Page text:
How To Install Dreamweaver CS3 In Ubuntu Hardy

It would be great if there is a Linux build of the popular Dreamweaver CS3, or that it could be easily installed via WINE. The truth is, none of the above work. There is no Linux version, nor will it work via WINE direct installation. The only way to get it to work is to port it over from a Windows installation.

If you are new to Dreamweaver CS3, it is one of the best, if not, the best web editor software in the market. While there are many open source and free web editors out there, none of them come close to it in term of quality and capability. Although it comes with a hefty price tag of $399, it is well worth the money if you are into serious web developing. As such, if you wish to follow this guide and install Dreamweaver CS3 in your Ubuntu machine, please make sure you have the licensed copy, or proceed to Adobe to make your purchase. Do not attempt to use illegal software.

Initial Installation – WINE

We will need WINE to create a Windows environment for Dreamweaver. If you have already installed WINE, you can skip to the next section.

sudo apt-get install wine

The WINE configuration window will pop up. Click OK to close the window. You can now find a .wine folder in your Home directory (if you can’t see it, go to View and check “Show Hidden Files“).

Porting Dreamweaver CS 3 From Windows

Install your Dreamweaver CS 3 in Windows. (For this step, I would advise you to install it on a Windows virtual machine so that you can transfer files between the two OS easily later on.)

Now there are 5 main folders that you need to copy to your Ubuntu machine.

1) Open up File Manager and navigate to C:\Program Files. Copy the whole ‘Adobe‘ folder to Ubuntu /home/username/.wine/drive_c/Program Files folder.

2) Still in the Windows File manager, navigate to C:\Documents and Settings\your-windows-user-name\Application Data (if you can’t find the Application Data folder, go to Tools->Folder Option->View and select ‘show hidden files and folders‘) and copy the whole ‘Adobe‘ folder to Ubuntu /home/username/.wine/drive_c/windows/profiles/All Users/Application Data/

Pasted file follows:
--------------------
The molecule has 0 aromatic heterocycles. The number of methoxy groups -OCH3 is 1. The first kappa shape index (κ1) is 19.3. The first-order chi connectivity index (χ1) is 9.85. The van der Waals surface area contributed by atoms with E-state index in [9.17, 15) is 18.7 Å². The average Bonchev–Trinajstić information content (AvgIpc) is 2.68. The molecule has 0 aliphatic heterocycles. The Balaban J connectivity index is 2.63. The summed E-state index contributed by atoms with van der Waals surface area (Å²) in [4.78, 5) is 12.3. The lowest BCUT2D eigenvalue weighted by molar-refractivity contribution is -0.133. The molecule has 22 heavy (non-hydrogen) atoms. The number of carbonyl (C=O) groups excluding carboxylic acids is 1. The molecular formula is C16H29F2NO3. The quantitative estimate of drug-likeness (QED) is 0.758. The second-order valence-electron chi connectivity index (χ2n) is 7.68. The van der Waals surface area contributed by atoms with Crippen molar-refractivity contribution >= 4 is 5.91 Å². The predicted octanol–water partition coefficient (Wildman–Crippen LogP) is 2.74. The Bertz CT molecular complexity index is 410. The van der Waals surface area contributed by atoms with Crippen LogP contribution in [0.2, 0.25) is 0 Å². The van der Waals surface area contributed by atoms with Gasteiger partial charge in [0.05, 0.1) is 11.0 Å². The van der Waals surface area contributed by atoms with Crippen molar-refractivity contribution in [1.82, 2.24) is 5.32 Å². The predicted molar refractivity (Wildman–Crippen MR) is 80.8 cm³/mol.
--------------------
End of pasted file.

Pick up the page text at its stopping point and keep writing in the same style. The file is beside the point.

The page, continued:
3) In the Windows File manager, go to C:\Program Files\Common Files and copy the whole ‘Adobe‘ folder to Ubuntu /home/username/.wine/drive_c/Program Files/Common Files

4) In the Windows file manager, go to C:\WINDOWS\system32 and copy the whole ‘marcomed‘ folder to Ubuntu /home/username/.wine/drive_c/windows/system32

5) In the Windows file manager, go to C:\WINDOWS and copy the whole ‘WinSxS‘ folder to Ubuntu /home/username/.wine/drive_c/windows

Next, we need to import the Dreamweaver registry to WINE.

In your Windows, go to Start->Run. Type in ‘regedit‘ and press Enter.

In the window that pop up, on the left pane, navigate to HKEY_LOCAL_MACHINE-> SOFTWARE->Adobe->Dreamweaver. Right click on the ‘Dreamweaver‘ folder and select ‘Export’. Save the file as dreamweaver.reg

Copy this dreamweaver.reg to your Ubuntu home folder.

Now you need to convert the registry file to ASCII format.

sudo apt-get install recode
recode ucs-2..ascii dreamweaver.reg
wine regedit dreamweaver.reg

At this time, you have successfully ported all the necessary files from Windows to Ubuntu. To test your installation:

cd .wine/drive_c/Program\ Files/Adobe/Adobe\ Dreamweaver\ CS3/
wine Dreamweaver.exe

Dreamweaver CS3 should now launch.

Creating entry in Applications menu

To create an entry in your Applications menu, right click on the Applications menu and select ‘Edit Menus’.

Scroll down to the Wine->Programs entry and select New Item. Enter the following

Type: Application
Name: Dreamweaver CS3
Command: wine /home/username/.wine/drive_c/Program\ Files/Adobe/Adobe\ Dreamweaver\ CS3/Dreamweaver.exe

Click Close. You should now see an entry in your Application menu. You can drag the entry to your desktop or to the panel to create a shortcut.


Damien Oh started writing tech articles since 2007 and has over 10 years of experience in the tech industry. He is proficient in Windows, Linux, Mac, Android and iOS, and worked as a part time WordPress Developer. He is currently the owner and Editor-in-Chief of Make Tech Easier.

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